Archive for August, 2010

Production photos of INTO THE WOODS

Here are some production photos of INTO THE WOODS during performance taken by the amazing Ginny Rodgers.

You should join THE COLUMN too!

The Metroplex really is a fantastic place to be involved in the theatre community. There are so many wonderful theatrical organizations presenting all kinds of excellent productions. We feel honored to be a part of this thriving community and make our way to see the productions presented by other local theatre’s as often as our limited free time will allow. We truly believe that “a rising tide lifts all boats” and that pulling for each other within the community is an exceptional way to improve both artistic quality and patronage. What could be better?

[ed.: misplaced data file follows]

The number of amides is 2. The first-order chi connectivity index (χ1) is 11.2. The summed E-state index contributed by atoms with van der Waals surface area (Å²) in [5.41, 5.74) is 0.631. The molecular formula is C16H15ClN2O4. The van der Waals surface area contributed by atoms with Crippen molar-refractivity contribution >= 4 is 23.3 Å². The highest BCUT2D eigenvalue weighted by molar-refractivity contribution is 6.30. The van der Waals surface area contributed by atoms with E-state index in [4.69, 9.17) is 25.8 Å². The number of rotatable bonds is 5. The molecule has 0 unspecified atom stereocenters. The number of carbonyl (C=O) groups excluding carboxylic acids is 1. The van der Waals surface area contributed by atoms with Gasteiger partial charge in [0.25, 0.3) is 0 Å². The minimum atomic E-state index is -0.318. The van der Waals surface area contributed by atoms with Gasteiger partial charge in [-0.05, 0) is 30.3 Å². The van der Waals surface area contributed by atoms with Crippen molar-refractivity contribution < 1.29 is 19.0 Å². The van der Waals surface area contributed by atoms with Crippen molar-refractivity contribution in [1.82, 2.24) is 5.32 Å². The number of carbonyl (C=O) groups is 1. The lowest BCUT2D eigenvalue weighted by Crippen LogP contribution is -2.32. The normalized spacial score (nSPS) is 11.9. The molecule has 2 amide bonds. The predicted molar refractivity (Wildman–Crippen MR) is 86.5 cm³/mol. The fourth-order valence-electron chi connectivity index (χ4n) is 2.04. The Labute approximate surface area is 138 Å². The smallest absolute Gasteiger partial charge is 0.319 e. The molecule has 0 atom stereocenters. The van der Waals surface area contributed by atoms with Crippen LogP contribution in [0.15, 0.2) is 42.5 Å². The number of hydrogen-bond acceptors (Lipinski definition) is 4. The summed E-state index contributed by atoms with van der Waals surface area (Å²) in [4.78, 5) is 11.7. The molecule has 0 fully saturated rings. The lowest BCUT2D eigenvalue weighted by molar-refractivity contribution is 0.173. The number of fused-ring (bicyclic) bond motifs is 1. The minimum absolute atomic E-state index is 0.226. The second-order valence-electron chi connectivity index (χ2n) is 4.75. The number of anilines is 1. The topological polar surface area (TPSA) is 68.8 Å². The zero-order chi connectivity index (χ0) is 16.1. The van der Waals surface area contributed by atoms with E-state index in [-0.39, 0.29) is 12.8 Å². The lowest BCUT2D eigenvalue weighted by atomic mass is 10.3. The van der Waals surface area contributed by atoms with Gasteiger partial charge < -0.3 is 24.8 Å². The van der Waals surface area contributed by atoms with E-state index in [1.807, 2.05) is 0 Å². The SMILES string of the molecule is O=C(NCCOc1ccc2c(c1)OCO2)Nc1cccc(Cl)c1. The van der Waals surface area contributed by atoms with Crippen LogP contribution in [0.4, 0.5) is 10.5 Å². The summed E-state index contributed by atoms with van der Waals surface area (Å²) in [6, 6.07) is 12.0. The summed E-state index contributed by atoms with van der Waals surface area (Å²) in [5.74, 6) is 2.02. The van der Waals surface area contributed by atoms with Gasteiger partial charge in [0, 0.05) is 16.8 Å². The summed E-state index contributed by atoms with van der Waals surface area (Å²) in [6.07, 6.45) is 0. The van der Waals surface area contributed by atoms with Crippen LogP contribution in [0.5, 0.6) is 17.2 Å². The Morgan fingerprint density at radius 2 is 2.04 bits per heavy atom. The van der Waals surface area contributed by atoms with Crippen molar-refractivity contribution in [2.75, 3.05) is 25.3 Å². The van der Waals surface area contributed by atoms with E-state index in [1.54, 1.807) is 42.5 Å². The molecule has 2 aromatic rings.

One phenomenal way we’ve found to work with the whole is by our individual subscriptions to The Column by John Garcia. This organization is dedicated to the advancement of the arts in the Metroplex and has become an indipensable tool for us as theatre producers, directors, designers and actors. In addition to providing commentary on Broadway productions, movies, television shows, various awards shows including the Tony’s, Oscar’s and Emmy’s, etc. the email newsletter is also our go to source for up-to-the-minute information about local productions, casting and auditions. Truly, anyone wanting to stay in-the-know in the Metroplex arts community has no choice but to subscribe to The Column by John Garcia email newsletter.